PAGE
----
In the South Florida race that includes the Latinas for Trump candidate, the purported spoiler candidate had the identical final identify — Rodriguez — as Democratic incumbent Jose Javier Rodriguez.

Candidates for a state senate seat race in South Florida in which a spoiler appeared to help Republican challenger Ileana Garcia unseat incumbent Democrat Jose Javier Rodriguez.
Though he has no recognized historical past in politics and didn’t actively marketing campaign, Alex Rodriguez garnered greater than 6,000 votes. When questioned by a Miami TV reporter after the election, Rodriguez lied about his personal identification, in response to WPLG, a CNN affiliate in South Florida.

Rodriguez was charged with two counts of felony grand theft in 2012, in response to court docket data. He pleaded responsible, although adjudication of the costs was withheld, the paperwork present.

In one other case, Miami legal professional Juan A. Sanchez mentioned Rodriguez went lacking after paying solely a portion of what a decide ordered him to pay to a shopper in a dispute involving a nugatory verify.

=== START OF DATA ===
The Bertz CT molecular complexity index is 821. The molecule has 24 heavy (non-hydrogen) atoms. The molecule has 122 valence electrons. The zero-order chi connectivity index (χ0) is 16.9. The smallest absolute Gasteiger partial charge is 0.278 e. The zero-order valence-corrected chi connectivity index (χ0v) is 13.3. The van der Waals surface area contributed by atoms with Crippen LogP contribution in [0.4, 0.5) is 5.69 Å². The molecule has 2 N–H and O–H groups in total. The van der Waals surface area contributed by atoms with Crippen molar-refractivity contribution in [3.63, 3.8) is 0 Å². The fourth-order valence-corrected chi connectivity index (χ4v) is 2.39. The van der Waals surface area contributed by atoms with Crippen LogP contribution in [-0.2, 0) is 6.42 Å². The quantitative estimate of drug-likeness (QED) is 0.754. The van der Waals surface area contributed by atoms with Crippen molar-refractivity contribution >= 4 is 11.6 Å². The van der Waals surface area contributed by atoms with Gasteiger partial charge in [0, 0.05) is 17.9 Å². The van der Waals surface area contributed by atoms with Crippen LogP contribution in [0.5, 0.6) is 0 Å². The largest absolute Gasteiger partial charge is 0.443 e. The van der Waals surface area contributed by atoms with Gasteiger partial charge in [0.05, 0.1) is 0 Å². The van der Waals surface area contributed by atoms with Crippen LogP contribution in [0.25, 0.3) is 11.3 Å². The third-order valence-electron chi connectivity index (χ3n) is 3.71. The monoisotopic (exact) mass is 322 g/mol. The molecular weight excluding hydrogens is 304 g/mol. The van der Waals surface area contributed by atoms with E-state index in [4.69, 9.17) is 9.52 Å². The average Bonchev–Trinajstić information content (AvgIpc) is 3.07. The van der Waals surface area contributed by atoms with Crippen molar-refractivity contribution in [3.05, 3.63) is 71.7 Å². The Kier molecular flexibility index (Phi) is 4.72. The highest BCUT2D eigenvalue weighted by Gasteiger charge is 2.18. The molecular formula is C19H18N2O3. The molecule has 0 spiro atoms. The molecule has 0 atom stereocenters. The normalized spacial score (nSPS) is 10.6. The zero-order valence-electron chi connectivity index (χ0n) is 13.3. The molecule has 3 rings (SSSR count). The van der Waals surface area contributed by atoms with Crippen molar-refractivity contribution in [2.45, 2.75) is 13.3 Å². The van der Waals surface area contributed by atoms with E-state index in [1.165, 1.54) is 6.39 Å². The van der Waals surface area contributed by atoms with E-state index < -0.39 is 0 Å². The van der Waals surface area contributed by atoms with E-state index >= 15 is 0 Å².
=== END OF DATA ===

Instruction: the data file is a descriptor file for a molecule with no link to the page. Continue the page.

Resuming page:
“We couldn’t track him down,” mentioned Sanchez, who mentioned Rodriguez was finally discovered residing in Boca Raton, Florida. “He gave a sob story that he was broke and had no money.”

The legal professional mentioned he struggles to imagine that Rodriguez critically sought to change into a state senator.

“That would be something incredible,” he mentioned.

Candidate Alex Rodriguez lied about his identity when questioned by a Miami TV reporter, according to WPLG, a CNN affiliate in South Florida.

Alex Rodriguez didn’t reply to CNN’s request for remark. His legal professional, William Barzee, declined to remark.

Jose Javier Rodriguez, the incumbent state senator who misplaced by 32 votes, has referred to as for a probe into Alex Rodriguez’s candidacy and who’s behind it.